Although many Americans travel to Israel every day, officially the US State Department has a travel warning in place relating to the potential risks of travelling to Israel, the West Bank, and the Gaza Strip.
They caution Americans in particular to be careful around restaurants, shopping centres, and businesses (especially those of US brands), as well as local bus stations. However, again it sounds like being part of an organised group is the best idea, especially one with a local guide who knows the best places and times to go.
The Israeli Defence Force (IDF) have a strong presence on the streets and around these sorts of places. The sight of armed soldiers is apparently quite common, and I have seen a few photos of friends posing with soldiers (and with their guns in one case), although that's not really a recommended practice!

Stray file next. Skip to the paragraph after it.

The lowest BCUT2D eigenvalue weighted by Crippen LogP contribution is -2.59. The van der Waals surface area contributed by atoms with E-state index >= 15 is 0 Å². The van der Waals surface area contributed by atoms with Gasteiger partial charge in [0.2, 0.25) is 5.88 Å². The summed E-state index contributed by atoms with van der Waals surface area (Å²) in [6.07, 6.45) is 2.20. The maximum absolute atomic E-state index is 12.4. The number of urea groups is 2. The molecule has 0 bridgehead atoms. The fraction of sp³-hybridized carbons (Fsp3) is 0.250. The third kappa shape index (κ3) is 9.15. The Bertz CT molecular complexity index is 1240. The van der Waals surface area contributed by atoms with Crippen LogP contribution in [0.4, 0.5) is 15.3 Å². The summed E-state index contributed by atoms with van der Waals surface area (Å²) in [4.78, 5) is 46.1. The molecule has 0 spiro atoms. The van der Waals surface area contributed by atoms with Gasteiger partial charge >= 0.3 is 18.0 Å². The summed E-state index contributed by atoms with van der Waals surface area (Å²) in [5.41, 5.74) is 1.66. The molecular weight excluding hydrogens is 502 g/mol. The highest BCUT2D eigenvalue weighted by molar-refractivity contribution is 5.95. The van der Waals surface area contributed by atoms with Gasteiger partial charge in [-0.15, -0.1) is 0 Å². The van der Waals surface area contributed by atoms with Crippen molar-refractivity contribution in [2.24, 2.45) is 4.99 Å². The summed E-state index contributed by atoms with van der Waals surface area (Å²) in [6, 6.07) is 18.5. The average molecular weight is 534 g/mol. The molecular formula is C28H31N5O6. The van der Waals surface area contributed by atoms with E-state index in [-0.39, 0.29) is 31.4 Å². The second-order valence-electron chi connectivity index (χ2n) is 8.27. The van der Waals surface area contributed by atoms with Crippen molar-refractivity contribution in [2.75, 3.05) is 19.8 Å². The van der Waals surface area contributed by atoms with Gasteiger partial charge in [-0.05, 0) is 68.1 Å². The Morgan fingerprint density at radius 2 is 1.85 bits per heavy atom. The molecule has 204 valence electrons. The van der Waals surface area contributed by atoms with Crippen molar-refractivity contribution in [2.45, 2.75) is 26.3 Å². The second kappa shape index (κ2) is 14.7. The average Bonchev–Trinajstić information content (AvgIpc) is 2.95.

I know that direct flights do go from major cities in the United States to Israel, although it can be cheaper to go via the UK, and pick up Flights to Tel Aviv from London or other cities there.
I'm hoping to travel with a group when I do manage to organise a vacation to the Middle East. There are good Israeli travel tips here to read up on, to help ensure a safer trip.
One recommendation is to make Israel the last visit on a travel itinerary, to avoid any issues over Israeli passport stamps from countries which don't recognise the Jewish state.
Posted at 10:02 pm Monday, 16 November 2009
NZ Herald cartoonist 'Body' understands rebel Maori Party MP Hone Harawira well. I'm sure he would probably prefer a New Zealand without all the annoying white people, going by the language in his recent email exchange.